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Tone Mapping refers to the technique of adjusting the colors of a rendered image in the camera in order to bring them within a value range that looks a bit better on a computer screen. This is used most often when you're using techniques such as image-based lighting, or IBL nodes, or the Physical Sun and Sky shaders, and is also used when you're using materials such as the MIA materials: Mental Images Architectural materials. These are physically accurate, and meant to simulate the properties of materials in the real world.
Sometimes rendering with them can cause them to look blown out, or add too much contrast in the renders. This is a situation when you might want to do Tone Mapping, and I will show you some very simple ways to get started with Tone Mapping in Maya. In this particular scene, I have my little Frankenstein monster toy and a couple of spheres just to see how the image-based lighting is working. And I have an image-based lighting node right here. And I'm using the sky2.hdr image. This is located in the Source Images directory of the current project, and this is a simple directionalLight with Raytrace Shadows to create the effect of direct lighting.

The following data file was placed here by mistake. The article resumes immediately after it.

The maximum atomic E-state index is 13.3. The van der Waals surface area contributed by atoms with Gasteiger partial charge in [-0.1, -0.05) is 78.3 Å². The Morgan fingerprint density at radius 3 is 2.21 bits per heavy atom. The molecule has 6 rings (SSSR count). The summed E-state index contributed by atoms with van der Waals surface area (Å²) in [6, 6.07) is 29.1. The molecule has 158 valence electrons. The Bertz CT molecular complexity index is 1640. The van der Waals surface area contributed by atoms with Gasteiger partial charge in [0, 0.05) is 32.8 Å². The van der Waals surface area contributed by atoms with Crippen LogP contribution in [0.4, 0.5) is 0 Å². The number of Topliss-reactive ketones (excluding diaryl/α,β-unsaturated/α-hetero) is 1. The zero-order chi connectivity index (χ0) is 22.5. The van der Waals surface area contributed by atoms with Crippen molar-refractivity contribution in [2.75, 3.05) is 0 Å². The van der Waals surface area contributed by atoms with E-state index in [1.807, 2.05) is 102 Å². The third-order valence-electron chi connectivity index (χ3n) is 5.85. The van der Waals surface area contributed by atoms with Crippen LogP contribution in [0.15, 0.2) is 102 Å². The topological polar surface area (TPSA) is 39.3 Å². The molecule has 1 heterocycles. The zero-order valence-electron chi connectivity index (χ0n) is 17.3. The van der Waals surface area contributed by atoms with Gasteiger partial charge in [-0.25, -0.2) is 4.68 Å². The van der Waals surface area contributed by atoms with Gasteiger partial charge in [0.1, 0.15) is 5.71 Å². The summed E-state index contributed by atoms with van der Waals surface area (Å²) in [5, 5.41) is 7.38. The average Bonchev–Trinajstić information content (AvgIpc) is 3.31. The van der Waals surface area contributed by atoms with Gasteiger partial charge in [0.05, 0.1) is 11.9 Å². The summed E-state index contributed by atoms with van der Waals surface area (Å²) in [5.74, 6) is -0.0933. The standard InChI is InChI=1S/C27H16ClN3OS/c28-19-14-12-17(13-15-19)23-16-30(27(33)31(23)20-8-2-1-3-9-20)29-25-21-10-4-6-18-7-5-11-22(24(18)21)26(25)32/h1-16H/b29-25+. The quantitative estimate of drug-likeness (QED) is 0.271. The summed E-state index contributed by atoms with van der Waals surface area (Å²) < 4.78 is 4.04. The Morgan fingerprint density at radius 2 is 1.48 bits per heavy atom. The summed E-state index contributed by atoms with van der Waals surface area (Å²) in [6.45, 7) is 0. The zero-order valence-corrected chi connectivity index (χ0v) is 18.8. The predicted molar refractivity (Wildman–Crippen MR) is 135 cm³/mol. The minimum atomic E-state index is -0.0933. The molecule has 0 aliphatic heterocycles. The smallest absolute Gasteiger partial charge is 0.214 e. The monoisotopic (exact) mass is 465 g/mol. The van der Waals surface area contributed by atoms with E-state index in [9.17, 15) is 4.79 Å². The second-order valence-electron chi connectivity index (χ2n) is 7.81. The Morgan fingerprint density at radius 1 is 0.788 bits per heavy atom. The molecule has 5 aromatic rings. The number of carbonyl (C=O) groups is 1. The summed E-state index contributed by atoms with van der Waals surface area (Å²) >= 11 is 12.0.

So I will do a quick render here. So we can see in this particular render, the HDR we are using for the image-based lighting is causing a little bit of over-bright qualities to this highlight here, as well as some of the colors are overly saturated, and there's quite a bit of contrast in here. It's a little bit hard to see what's going on. So I am going to store this image and go to my renderCam camera, and in the renderCamShape tab of the Attribute Editor I am just scrolling down here to mental ray, and I will click the checker box next to Lens Shader to open up the Create Render Node window.
Under the mental ray section, I will click on Lenses, and I am just going to use the mia_exposure_simple node to do my Tone Mapping. The other one you can use is the exposure_photographic node. This has more controls that are related to real-world cameras. I will keep things simple just by using this one. By clicking in that, it connects it to the camera, and the Attribute Editor opens up to the mia_exposure_simple tab. So I will do another quick render just to compare the results using the default settings here.
So in this render, we can see that we've lost a fair amount of contrast. Overall the image has been brightened. This is what we had before. So the default settings are causing this to be much brighter, but we can adjust that using the settings here. So I will store this image. The first thing I'm going to do to bring some of the contrast back is I am going to set the Pedestal to a negative value, but a very, very small one. I found for this particular image, I am going to do -0.02. By setting this to a negative value, it's kind of like if you had an image in Photoshop and you are going to adjusting the levels, and you wanted to as I say, crunch the blacks, in other words, bring the black levels up to add more contrast to the scene.